In the case of the Eucharist, the substance of the body and blood of Christ is present, all of it, as the proper effect of the sacramental sign which produces what it signifies: “This is my body, this is my blood.” The words of consecration of the bread, then, produce the substance of Christ’s body; those of the wine, the substance of His blood. But because, in actual fact, the substance of the body of Christ in heaven, and the substance of His blood, are not separated from their accidents, nor from His soul and His divinity, all these are also present in the sacrament; for the words of consecration, as we have seen in an earlier chapter, produce the body of Christ as it exists at the time of consecration. The point to notice here is that the words produce the substance; all else follows on that substance because of natural union, or natural concomitance, with it. Whatever else, beyond the substance, is present must be present in the way substance is present; the natural order of our approach to the accidents has been reversed.
As to quantity
Is the whole Christ present in this sacrament? Of course. Isn’t the whole substance of bread present in bread? Is the whole Christ present both under the accidents of bread and those of wine? Of course. For the words produce the body and blood as they exist outside the sacrament: to the body, then, there is joined, by natural concomitance, the blood, the soul, and the divinity of Christ; to the blood, the same natural concomitance assures the presence of body, soul and divinity. Is the whole Christ present under every particle of the host and every drop of the consecrated wine? Of course. Isn’t the whole substance of bread present in every crumb whether the crumb be separated or joined to the loaf?
Still, it seems ridiculous to maintain that a perfect man be somehow compressed into the dimensions of a tiny wafer. The statement can be made in this way only if we have pushed aside the statement of transubstantiation; and then we are not talking about the Eucharist at all. It is not a question of compression or shrinking. The substance of the body is present by the power of the words of consecration; all else, then, is present in the mode proper to substance, as intangible, invisible, as indifferent to the limitations of space as substance itself. The whole physical body of Christ is present, with all its proper dimensive quantity, but in the mode of substance, that is, as substance is present.
Continuation of the accidents
Obviously, a priest cannot take Christ by the hand and lead Him to the Communion rail; all that is tangible in the sacrament is the remaining accidents of bread and wine. These the priest can touch, these he can carry, and, carrying them, He is moving Christ, not directly, but by moving that under which the substance of Christ exists. Christ, then, is in the tabernacle because the accidents of bread and wine are there; not because living quarters have been assigned to Him as a kind of alternate to the diving quarters of heaven. Substance, by its own nature, is not properly in this or that place; it is located rather by the accidents which are in contact with the surrounding world. Here, the accidents in such contact are the accidents of bread and wine. Christ’s body is not broken when the host is broken; it is not disfigured when the host is profaned; it does not corrupt when the host corrupts. None of these things happen either to the substance or to the proper accidents of Christ; there is no way in which they can happen to a substance, and the accidents of Christ exist here by way of substance. Our Lord, then, does not have to leave heaven to be present sacramentally on our altars; He does not rush from church to church to give a little time to each one. Substance is not in place except through its accidents; the substance of Christ is present wherever the accidents of bread and wine remain after consecration, and this without any prejudice to His continued presence in His glorified body in heaven.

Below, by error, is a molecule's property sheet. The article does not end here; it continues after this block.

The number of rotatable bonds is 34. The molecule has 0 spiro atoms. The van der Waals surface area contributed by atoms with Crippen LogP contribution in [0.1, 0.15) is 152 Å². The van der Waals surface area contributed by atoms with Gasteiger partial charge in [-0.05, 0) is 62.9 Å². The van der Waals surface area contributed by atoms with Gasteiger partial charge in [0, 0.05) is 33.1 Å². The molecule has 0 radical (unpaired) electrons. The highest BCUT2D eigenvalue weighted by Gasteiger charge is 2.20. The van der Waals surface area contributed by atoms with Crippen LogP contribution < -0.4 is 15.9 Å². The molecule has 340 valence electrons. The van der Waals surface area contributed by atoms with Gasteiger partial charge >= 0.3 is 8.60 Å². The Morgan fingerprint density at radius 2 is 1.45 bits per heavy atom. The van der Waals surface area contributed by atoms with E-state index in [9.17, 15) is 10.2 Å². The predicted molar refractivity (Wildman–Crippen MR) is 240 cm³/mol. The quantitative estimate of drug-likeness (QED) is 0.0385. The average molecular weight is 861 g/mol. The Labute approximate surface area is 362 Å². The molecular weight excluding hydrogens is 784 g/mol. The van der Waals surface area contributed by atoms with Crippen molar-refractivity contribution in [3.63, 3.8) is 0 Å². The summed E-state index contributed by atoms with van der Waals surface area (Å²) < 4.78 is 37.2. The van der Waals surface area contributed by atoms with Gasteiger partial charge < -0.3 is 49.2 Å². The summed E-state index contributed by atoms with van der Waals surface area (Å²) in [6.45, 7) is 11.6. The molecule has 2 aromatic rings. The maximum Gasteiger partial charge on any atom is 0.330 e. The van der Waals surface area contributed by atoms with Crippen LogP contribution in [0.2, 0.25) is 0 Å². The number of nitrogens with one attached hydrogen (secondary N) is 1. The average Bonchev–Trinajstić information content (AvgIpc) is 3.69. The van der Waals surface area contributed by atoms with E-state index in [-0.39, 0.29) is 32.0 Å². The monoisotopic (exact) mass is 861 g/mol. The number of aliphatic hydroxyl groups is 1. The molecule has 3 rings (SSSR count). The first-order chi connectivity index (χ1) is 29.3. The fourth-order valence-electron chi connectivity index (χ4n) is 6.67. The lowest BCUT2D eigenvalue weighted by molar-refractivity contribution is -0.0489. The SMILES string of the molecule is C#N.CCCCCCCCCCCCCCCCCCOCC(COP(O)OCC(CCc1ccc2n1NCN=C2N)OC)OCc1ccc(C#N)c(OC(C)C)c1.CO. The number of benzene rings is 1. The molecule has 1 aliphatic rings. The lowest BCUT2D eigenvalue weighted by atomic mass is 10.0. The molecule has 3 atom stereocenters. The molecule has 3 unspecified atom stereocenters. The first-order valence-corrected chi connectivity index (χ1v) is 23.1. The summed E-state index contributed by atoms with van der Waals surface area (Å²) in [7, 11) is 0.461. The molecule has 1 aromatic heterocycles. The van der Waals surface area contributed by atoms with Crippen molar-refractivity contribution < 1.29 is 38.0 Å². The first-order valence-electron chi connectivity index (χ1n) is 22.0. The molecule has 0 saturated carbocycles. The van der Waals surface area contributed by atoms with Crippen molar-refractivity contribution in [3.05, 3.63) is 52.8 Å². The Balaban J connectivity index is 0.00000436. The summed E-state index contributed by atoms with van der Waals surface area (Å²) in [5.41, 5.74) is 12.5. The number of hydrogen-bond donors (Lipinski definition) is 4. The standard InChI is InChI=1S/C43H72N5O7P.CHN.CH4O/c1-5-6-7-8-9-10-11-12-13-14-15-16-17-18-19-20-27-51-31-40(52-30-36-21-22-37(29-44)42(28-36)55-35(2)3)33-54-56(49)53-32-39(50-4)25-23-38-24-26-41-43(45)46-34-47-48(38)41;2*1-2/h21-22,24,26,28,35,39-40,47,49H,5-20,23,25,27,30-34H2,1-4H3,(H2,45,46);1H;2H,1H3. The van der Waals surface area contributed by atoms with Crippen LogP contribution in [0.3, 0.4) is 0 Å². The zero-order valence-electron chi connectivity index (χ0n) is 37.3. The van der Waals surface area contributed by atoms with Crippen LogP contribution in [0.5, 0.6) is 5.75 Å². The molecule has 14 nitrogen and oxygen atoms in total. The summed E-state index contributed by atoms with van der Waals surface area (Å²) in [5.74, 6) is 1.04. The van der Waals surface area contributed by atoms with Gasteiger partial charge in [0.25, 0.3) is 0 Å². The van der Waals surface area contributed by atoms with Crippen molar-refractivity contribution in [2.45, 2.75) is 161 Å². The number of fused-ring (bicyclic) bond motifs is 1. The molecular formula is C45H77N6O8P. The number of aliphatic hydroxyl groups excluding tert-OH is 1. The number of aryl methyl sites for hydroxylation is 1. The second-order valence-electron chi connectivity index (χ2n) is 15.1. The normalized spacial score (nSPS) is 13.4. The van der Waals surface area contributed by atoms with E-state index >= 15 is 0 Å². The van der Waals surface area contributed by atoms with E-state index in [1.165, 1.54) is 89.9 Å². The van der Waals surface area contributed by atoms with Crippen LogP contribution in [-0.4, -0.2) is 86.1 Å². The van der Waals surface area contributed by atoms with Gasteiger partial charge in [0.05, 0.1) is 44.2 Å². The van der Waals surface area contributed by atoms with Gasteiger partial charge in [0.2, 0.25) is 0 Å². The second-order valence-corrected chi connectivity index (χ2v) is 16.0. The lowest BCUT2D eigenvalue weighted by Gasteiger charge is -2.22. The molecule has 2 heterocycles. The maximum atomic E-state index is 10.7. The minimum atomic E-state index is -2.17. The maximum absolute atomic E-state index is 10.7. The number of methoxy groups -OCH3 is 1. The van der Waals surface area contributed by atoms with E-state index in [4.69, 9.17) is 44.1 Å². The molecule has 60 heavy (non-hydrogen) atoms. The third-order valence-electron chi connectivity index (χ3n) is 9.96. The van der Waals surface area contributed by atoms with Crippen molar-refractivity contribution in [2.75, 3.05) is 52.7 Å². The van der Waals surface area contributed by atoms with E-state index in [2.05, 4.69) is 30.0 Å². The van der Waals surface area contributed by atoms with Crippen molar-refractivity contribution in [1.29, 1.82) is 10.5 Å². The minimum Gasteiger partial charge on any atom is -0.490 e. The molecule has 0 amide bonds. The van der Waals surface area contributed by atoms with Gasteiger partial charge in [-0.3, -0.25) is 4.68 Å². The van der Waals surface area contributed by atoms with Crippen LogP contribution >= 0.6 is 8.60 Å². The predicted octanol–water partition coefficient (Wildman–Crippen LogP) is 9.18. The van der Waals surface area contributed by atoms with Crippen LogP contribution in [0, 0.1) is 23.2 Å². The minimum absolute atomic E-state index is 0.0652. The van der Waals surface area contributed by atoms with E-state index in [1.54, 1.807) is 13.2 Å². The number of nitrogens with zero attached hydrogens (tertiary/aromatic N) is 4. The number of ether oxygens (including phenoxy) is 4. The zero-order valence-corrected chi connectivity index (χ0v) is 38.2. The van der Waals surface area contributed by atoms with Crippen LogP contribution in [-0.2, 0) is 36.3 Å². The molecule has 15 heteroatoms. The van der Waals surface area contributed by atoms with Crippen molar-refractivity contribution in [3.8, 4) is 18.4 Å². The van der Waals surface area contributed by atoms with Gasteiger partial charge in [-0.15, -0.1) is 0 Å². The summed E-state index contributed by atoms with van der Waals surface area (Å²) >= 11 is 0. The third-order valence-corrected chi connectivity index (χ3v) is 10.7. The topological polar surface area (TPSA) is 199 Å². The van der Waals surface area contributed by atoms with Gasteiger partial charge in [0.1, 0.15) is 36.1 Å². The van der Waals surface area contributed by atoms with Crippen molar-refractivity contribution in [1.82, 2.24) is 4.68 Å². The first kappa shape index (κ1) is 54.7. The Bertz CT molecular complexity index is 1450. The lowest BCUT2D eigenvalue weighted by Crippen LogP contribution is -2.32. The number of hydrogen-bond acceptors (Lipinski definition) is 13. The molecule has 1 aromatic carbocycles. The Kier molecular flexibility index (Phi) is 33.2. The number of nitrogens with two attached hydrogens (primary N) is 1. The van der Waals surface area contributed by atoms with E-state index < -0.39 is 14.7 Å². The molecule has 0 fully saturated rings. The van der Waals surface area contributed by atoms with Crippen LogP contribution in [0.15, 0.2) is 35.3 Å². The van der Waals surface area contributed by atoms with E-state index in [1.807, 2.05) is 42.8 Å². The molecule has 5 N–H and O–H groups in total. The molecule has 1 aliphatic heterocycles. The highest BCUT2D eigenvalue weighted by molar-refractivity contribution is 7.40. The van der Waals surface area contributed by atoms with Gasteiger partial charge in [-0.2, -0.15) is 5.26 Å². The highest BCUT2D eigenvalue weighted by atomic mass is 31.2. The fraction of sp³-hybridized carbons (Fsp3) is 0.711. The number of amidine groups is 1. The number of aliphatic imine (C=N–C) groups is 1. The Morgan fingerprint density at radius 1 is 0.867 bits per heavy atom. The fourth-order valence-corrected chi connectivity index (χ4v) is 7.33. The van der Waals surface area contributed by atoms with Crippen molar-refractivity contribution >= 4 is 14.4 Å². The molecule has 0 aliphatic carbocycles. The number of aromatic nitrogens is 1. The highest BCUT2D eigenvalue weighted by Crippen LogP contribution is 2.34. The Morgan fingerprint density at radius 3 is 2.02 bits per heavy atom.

We cannot see Him, either with bodily or intellectual eyes, any more than we can see the substance of bread if the substance veils the accidents rather than the accidents veiling the substance. We see Him by the eyes of faith, and in no other way. Not even an angel or a devil can see Christ in this sacrament; His presence here is entirely supernatural, entirely beyond the natural powers of a mind, even so powerful a mind as that of an angel or a devil. He can be seen in this sacrament by those blessed in heaven who enjoy the vision of the essence of God.
Now and again, to bolster a wavering faith, to shock a sceptic out of his smugness, or to give particularly vivid consolation to a saint, things have miraculously appeared in this sacrament: perhaps a few drops of blood, the face of Christ, the image of a child, and so on. Sometimes these visions have been accomplished in the eye or the mind of the individual for whom they were meant; at others, the appearance has been external, objective, seen by many. In no case, has it been Christ Himself in His proper physical presence Who appeared. The objective appearance is no more than a change in the accidents of the bread or the wine; in both the subjective and the objective vision, a sign has been given of the truth of the sacred presence of the Son of God.